May 25, 2024

Unemployed military spouses could have child care fully paid for during their job search under a proposal being crafted by a leading lawmaker.

Rep. Chrissy Houlahan, D-Pa., the ranking member of the House Armed Services Committee’s military quality-of-life panel, is advocating for what she has termed a “GI Bill for child care.” The proposal would provide grants of up to $15,000 per kid to cover child care for 6-9 months while spouses try to reenter the workforce, according to a fact sheet provided by her office.

The proposal is meant to address a “chicken-and-egg kind of circumstance where sometimes you can’t afford child care because you don’t have a job, [but] you don’t have a job because you can’t afford child care,” Houlahan told Military.com in a recent interview in her Washington, D.C., office.

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“We want to provide a benefit for those people who have served us and their families that is the equivalent of a GI Bill, that gives them the boost, the shot in the arm that allows you to afford child care,” added Houlahan, a retired Air Force captain.

Military spouse unemployment has remained stubbornly high over the last decade despite years of efforts by the federal government to incentivize employers and even as the overall U.S. unemployment rate reaches new lows following the economy’s post-pandemic rebound.

The Defense Department’s most recent spouse survey, from 2021, found spouse unemployment has hovered around 21% since 2015. By contrast, the overall unemployment rate in the U.S. was 3.9% in February, according to the Bureau of Labor Statistics.

Meanwhile, affordability of child care has also continued to be an issue even as the Pentagon has sought to reduce costs. Earlier this year, the Defense Department announced it was restructuring the costs of its on-base, child-care centers so that lower-income families pay less and higher-income families pay more in an effort to make the price of child care more equitable.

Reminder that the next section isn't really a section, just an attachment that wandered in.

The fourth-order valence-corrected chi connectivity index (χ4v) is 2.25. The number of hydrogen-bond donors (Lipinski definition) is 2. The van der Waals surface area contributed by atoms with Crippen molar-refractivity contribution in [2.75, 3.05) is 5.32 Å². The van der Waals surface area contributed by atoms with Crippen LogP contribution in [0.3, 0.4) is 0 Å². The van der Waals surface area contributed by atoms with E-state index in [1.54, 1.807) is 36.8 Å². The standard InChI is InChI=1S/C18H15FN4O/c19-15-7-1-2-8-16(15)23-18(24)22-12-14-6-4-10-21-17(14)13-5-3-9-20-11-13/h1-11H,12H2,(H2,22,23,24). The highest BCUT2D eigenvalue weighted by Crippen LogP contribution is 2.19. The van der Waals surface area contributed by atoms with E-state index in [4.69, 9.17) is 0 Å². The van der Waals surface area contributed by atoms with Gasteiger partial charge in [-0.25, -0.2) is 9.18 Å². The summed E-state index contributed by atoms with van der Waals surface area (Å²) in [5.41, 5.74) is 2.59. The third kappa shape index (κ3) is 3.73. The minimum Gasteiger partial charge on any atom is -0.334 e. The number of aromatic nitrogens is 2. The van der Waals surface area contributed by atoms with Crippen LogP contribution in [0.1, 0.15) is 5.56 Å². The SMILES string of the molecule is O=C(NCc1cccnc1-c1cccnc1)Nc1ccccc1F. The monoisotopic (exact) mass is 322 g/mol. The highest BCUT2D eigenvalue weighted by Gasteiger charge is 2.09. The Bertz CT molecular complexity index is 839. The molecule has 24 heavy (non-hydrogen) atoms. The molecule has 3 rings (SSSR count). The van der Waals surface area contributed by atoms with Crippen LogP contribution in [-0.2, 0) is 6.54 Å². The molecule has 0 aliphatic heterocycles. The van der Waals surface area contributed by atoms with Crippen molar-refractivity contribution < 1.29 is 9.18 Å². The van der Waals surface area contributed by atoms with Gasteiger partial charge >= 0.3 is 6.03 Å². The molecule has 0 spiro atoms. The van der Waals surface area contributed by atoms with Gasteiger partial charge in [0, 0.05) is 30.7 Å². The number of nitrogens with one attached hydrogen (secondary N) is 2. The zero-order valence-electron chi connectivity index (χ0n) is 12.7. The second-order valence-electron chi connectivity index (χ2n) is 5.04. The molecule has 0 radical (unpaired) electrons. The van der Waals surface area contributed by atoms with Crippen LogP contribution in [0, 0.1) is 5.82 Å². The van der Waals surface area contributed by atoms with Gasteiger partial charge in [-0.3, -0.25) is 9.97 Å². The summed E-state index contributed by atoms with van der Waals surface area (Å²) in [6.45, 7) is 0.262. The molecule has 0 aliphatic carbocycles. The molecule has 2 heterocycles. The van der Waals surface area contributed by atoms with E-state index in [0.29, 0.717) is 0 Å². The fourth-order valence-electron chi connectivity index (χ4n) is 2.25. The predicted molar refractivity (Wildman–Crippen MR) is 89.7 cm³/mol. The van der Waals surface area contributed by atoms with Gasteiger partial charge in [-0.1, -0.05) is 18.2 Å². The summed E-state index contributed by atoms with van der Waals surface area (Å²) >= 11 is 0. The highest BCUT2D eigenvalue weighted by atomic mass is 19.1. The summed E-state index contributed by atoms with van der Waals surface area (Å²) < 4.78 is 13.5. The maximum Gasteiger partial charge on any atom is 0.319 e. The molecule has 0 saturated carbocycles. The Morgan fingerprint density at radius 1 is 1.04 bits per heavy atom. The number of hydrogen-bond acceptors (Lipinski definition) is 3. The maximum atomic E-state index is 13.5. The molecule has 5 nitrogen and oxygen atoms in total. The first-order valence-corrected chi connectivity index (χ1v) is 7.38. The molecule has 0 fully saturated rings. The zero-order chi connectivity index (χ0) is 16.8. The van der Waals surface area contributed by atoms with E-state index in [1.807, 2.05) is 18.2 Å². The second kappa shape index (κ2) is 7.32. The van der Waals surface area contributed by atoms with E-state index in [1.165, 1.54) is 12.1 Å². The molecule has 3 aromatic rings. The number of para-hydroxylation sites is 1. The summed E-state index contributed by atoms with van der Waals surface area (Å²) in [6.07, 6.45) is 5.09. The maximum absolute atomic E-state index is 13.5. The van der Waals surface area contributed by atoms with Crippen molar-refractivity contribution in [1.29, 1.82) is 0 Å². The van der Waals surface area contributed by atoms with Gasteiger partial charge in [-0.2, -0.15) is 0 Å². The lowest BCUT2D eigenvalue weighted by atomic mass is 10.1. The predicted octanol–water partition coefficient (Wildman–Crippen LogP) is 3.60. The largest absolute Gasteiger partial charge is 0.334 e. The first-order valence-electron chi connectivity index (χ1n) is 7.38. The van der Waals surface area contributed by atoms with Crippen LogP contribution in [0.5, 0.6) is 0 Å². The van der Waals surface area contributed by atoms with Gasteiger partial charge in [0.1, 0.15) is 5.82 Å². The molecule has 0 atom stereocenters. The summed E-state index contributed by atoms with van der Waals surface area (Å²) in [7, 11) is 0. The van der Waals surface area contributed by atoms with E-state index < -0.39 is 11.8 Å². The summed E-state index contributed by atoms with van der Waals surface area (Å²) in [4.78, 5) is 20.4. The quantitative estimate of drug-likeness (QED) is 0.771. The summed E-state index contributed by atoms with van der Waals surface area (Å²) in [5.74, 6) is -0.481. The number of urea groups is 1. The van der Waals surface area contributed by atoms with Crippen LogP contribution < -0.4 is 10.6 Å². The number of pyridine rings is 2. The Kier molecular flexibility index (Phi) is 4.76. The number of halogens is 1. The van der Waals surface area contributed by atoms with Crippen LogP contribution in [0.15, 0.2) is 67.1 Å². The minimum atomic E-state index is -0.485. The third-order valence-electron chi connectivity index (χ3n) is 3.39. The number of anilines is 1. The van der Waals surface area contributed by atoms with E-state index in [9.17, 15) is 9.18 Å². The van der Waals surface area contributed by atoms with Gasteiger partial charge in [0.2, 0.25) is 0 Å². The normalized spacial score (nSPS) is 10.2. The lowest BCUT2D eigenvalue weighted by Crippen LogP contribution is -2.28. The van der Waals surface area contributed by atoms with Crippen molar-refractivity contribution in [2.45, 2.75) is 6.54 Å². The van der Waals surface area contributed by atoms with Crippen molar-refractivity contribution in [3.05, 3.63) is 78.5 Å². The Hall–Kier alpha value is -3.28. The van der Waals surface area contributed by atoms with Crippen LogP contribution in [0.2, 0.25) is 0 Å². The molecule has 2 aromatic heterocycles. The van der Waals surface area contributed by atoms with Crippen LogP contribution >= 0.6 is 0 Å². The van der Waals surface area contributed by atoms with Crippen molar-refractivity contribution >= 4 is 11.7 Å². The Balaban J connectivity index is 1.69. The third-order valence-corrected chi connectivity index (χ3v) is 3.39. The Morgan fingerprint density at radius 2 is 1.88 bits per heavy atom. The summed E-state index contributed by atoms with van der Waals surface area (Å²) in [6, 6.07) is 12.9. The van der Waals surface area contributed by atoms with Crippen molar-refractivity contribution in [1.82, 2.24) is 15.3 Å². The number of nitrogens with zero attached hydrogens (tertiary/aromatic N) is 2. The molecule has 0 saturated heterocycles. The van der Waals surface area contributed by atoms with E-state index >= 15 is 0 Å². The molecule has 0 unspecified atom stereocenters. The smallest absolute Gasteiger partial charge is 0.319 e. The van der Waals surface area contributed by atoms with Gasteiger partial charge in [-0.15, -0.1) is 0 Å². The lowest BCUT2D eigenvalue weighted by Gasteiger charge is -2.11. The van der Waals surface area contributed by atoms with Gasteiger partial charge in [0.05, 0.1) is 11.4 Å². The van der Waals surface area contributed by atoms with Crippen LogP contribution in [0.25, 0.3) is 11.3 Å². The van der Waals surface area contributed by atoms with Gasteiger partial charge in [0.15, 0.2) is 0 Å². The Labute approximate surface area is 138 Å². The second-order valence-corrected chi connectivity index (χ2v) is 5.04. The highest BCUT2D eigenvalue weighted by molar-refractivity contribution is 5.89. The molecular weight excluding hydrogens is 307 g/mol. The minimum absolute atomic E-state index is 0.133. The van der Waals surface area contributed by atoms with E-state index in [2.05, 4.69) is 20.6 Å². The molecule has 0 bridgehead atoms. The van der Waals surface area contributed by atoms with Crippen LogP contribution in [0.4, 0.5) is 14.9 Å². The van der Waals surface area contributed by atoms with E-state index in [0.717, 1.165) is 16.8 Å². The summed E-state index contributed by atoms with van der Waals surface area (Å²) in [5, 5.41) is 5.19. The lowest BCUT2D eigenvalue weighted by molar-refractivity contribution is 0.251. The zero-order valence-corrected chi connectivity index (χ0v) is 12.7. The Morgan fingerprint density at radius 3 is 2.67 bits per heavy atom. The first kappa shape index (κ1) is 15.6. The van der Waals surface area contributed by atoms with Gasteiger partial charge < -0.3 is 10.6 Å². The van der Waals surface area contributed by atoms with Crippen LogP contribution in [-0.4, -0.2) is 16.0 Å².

Access to on-base child care has also been an issue, with long waitlists exacerbated by staffing shortages locking parents out of that option. But the cost of civilian child care is often out of reach for service members, according to the Congressional Research Service.

Houlahan raised the idea of the “GI Bill for child care” during meetings with the quality-of-life panel she co-leads with Chairman Don Bacon, R-Neb., and her office said they are hopeful parts of it could be included in the panel’s final report and recommendations.

But her office also described the proposal as more of a personal project than an official undertaking of the quality-of-life panel and said she would pursue it as a standalone bill if it does not get included in the panel’s recommendations.

Much like the GI Bill covers a veteran’s education by sending payments directly to their school, Houlahan’s proposal would send the grant money directly to child-care centers. That would allow the child-care providers to plan for the staffing they need while also ensuring military families don’t have to pay up-front and rely on being reimbursed later, her office said.

While the proposal is being branded as similar to the GI Bill, Houlahan’s office stressed that it would not involve amending the law that provides the GI Bill benefit to veterans.

Houlahan’s proposal would start as a pilot program with the exact locations to be determined in collaboration with the Defense Department and other key players, according to the fact sheet. Those running the program would also work to identify child-care providers that have the capacity to accommodate more families.

The fact sheet identifies one company, Higher Ground Education, that has committed to increasing its capacity to participate in the program. The company operates a nationwide network of early childhood centers and schools that follow the Montessori model of education.

Military families nonprofit Blue Star Families would be involved in oversight of the pilot program, including studying its effects on spouse employment and overall family financial well-being, according to the fact sheet.

For Houlahan, the issue of child-care affordability in the military is personal. One of the reasons she said she left active duty in 1991 was because she and her husband couldn’t afford child care.

“I hope it has legs,” she said of the proposal. “I think it’s something that people can kind of sink their mind into.”

Related: Tax-Free Pay, 2-Year Leave of Absence for Parents Among Ideas Being Floated by House’s Military Quality-of-Life Panel

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